This vision does not mandate a particular type of public behavior among the members of society; it is flexible in its interpretation and tolerant of the practice of other beliefs. That tolerance extends only so far as these practices do not undermine the basic tenets of the liberal value system and do not pose a demonstrable harm to society and its members.(12) Otherwise, all activities and beliefs that have the purpose of assisting persons in their personal goals, either individually or as a community, can be included within the broad parameters of a liberal political and legal system. This "harm principle" has provided a fundamental basis for the system of civil liberties that is an integral part of the American constitutional tradition.(13)

    The second explanation for Utah's relatively smooth transition from a theocratic community to American statehood can be related to similarities that appear to exist between Mormon beliefs and the general spirit of eighteenth century humanism. The Mormon faith resembles many Protestant denominations (including the "dissenting" denominations of the Protestant Reformation) in its focus upon the central place and role of humans within God's morally certain, but ambiguously structured, universe.(14) Mormons can be sharply contrasted with Roman Catholics for the same reason. Roman Catholicism dominated both the theological and the political value systems of medieval Europe, especially in terms of its emphasis upon God's hierarchically structured universe and the deontological law that guided it, of which humans and their secular law merely formed an imperfectly reflective part.(15)

    Meanwhile, Protestants (including those descendants of English Calvinism who came to dominate much of the early colonial history of the United States) generally emphasized many values that were not inconsistent with the emergence of liberal society: the individual relationships between God and humans; the private nature of that relationship, as opposed to the public relationship between people and government; the freedom to define that relationship and one's place within the world; and the desire to resist the unwarranted and coercive interference of temporal authority, especially regarding matters of fundamental property interests.(16) Protestants were not uniformly enamored of the secularism of eighteenth century humanism, but they were not hostile to many of its underlying assumptions in the manner with which Roman Catholicism, even following the Catholic Reformation, became conspicuously associated.(17) The tenets of Mormon faith clearly are comfortable (as will be demonstrated) with this human-centric vision of both the Protestant Reformation and the liberal Enlightenment, especially in terms of a belief in human perfectibility, personal development through work and other activities, and fulfillment through the exploitation of one's talent and other potential -- including the potential that is derived from the theoretically broad notion of "property."(18)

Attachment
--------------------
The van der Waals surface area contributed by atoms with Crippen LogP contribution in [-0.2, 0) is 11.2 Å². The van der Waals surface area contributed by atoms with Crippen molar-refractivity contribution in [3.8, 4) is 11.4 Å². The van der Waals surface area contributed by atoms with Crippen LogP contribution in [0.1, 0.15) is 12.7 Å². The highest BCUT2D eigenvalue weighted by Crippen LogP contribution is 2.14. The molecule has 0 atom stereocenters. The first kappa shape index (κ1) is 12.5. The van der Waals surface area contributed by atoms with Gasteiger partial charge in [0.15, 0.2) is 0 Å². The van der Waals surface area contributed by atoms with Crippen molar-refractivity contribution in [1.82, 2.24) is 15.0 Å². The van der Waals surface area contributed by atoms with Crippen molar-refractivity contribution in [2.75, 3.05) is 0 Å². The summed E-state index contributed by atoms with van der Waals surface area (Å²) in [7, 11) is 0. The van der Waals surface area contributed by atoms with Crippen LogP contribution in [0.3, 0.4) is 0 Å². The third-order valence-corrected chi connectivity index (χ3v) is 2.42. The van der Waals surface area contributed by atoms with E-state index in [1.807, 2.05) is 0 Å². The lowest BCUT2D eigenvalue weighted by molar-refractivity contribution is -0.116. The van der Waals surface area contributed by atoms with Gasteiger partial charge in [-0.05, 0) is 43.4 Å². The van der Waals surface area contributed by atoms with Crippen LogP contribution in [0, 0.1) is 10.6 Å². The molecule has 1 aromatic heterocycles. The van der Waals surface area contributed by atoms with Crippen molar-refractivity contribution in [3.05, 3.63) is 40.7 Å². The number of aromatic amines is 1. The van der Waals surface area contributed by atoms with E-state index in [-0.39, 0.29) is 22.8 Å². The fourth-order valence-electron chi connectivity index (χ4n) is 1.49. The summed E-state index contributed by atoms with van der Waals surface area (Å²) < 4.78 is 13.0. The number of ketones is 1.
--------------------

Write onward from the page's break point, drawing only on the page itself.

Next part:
However, the Mormons differ from traditional Protestants in terms of the way in which they define the relationship between humanity and divinity. Those differences may appear to be subtle or superficial, but they provide important clues regarding the unique approach to secular issues (including law, politics, and economics) that the Mormons of Utah have embraced and practiced. Three of those differences are especially significant: (1) the special relationship of the community to the individual member, and the protection of the spiritual freedom of both from unnecessary interference; (2) the pivotal status of history and ancestry to the community; (3) the emphasis upon hierarchical, but non-authoritarian, structure, organization, and leadership that includes, most significantly, a special deference to secular civil authority.(19) These principles have contributed to certain unique aspects of Utah's constitutional development, especially in ways that may differ (though, often, subtly) from the libertarian approach of the federal constitutional tradition and even the republican constitutional approach of certain other American states.

  3. Institutional Manifestations of Mormon Values

    Mormons do not conceive of God in terms of a being who is omnipotently distinct from humans. Instead, they believe that God evolved from an imperfect, human state and achieved perfection and dominion over the universe. Furthermore, they believe that each human person is capable of achieving a similar transition and, literally, evolving into a divine being.(20) They reject the traditional Protestant emphasis upon faith as the sole, or the primary, source of salvation; one's actions (especially in terms of obedience to the ordinances of the Mormon community) are essential to the process of perfectibility that will achieve personal divinity. This belief is based upon a profound conviction that humans possess an infinite capacity for personal development and that each individual person is inherently good.(21)...

To continue reading

Request your trial

VLEX uses login cookies to provide you with a better browsing experience. If you click on 'Accept' or continue browsing this site we consider that you accept our cookie policy. ACCEPT